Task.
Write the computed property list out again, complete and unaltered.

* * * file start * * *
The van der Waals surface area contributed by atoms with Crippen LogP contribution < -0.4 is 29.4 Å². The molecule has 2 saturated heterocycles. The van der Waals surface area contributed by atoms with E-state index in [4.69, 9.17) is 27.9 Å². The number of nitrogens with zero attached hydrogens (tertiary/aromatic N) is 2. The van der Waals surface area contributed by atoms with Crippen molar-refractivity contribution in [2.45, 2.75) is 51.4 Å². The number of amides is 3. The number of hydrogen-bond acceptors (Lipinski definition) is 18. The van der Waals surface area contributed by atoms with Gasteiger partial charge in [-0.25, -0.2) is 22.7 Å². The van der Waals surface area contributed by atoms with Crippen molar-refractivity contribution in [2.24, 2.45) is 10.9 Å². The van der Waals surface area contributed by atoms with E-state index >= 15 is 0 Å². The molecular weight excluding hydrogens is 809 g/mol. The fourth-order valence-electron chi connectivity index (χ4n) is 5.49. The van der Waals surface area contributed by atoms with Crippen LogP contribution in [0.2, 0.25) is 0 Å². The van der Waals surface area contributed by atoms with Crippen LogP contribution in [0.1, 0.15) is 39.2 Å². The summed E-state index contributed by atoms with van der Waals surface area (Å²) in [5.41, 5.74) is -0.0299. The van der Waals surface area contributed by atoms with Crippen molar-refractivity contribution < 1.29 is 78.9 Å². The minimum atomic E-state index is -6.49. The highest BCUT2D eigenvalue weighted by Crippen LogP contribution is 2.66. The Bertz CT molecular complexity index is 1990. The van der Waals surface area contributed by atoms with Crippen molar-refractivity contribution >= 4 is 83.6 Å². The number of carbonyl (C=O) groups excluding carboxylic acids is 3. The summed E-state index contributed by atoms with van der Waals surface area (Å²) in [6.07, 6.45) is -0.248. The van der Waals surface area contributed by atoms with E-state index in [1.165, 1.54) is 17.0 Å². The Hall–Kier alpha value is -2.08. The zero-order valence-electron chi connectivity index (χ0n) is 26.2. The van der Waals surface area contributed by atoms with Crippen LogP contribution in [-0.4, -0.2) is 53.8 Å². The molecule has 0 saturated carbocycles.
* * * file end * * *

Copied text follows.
The van der Waals surface area contributed by atoms with Crippen LogP contribution < -0.4 is 29.4 Å². The molecule has 2 saturated heterocycles. The van der Waals surface area contributed by atoms with E-state index in [4.69, 9.17) is 27.9 Å². The number of nitrogens with zero attached hydrogens (tertiary/aromatic N) is 2. The van der Waals surface area contributed by atoms with Crippen molar-refractivity contribution in [2.45, 2.75) is 51.4 Å². The number of amides is 3. The number of hydrogen-bond acceptors (Lipinski definition) is 18. The van der Waals surface area contributed by atoms with Gasteiger partial charge in [-0.25, -0.2) is 22.7 Å². The van der Waals surface area contributed by atoms with Crippen molar-refractivity contribution in [2.24, 2.45) is 10.9 Å². The van der Waals surface area contributed by atoms with E-state index >= 15 is 0 Å². The molecular weight excluding hydrogens is 809 g/mol. The fourth-order valence-electron chi connectivity index (χ4n) is 5.49. The van der Waals surface area contributed by atoms with Crippen LogP contribution in [0.2, 0.25) is 0 Å². The van der Waals surface area contributed by atoms with Crippen LogP contribution in [0.1, 0.15) is 39.2 Å². The summed E-state index contributed by atoms with van der Waals surface area (Å²) in [5.41, 5.74) is -0.0299. The van der Waals surface area contributed by atoms with Crippen molar-refractivity contribution < 1.29 is 78.9 Å². The minimum atomic E-state index is -6.49. The highest BCUT2D eigenvalue weighted by Crippen LogP contribution is 2.66. The Bertz CT molecular complexity index is 1990. The van der Waals surface area contributed by atoms with Crippen molar-refractivity contribution >= 4 is 83.6 Å². The number of carbonyl (C=O) groups excluding carboxylic acids is 3. The summed E-state index contributed by atoms with van der Waals surface area (Å²) in [6.07, 6.45) is -0.248. The van der Waals surface area contributed by atoms with E-state index in [1.165, 1.54) is 17.0 Å². The Hall–Kier alpha value is -2.08. The zero-order valence-electron chi connectivity index (χ0n) is 26.2. The van der Waals surface area contributed by atoms with Crippen LogP contribution in [-0.4, -0.2) is 53.8 Å². The molecule has 0 saturated carbocycles.